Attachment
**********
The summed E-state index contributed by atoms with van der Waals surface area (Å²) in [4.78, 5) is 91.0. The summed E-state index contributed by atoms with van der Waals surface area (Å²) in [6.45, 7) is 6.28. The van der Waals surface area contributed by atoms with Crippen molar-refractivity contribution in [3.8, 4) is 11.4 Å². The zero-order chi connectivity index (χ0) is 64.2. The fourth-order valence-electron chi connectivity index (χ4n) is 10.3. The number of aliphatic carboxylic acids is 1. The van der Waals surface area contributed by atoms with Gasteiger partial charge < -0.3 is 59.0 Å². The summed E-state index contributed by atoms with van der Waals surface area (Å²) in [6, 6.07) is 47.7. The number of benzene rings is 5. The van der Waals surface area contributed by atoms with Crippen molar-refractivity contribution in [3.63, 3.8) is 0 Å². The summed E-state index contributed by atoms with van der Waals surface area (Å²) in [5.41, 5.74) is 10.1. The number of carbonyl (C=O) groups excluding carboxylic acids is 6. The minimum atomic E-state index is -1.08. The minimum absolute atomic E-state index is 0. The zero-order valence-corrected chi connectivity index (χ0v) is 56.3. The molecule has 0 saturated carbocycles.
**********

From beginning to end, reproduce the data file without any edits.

The summed E-state index contributed by atoms with van der Waals surface area (Å²) in [4.78, 5) is 91.0. The summed E-state index contributed by atoms with van der Waals surface area (Å²) in [6.45, 7) is 6.28. The van der Waals surface area contributed by atoms with Crippen molar-refractivity contribution in [3.8, 4) is 11.4 Å². The zero-order chi connectivity index (χ0) is 64.2. The fourth-order valence-electron chi connectivity index (χ4n) is 10.3. The number of aliphatic carboxylic acids is 1. The van der Waals surface area contributed by atoms with Gasteiger partial charge < -0.3 is 59.0 Å². The summed E-state index contributed by atoms with van der Waals surface area (Å²) in [6, 6.07) is 47.7. The number of benzene rings is 5. The van der Waals surface area contributed by atoms with Crippen molar-refractivity contribution in [3.63, 3.8) is 0 Å². The summed E-state index contributed by atoms with van der Waals surface area (Å²) in [5.41, 5.74) is 10.1. The number of carbonyl (C=O) groups excluding carboxylic acids is 6. The minimum atomic E-state index is -1.08. The minimum absolute atomic E-state index is 0. The zero-order valence-corrected chi connectivity index (χ0v) is 56.3. The molecule has 0 saturated carbocycles.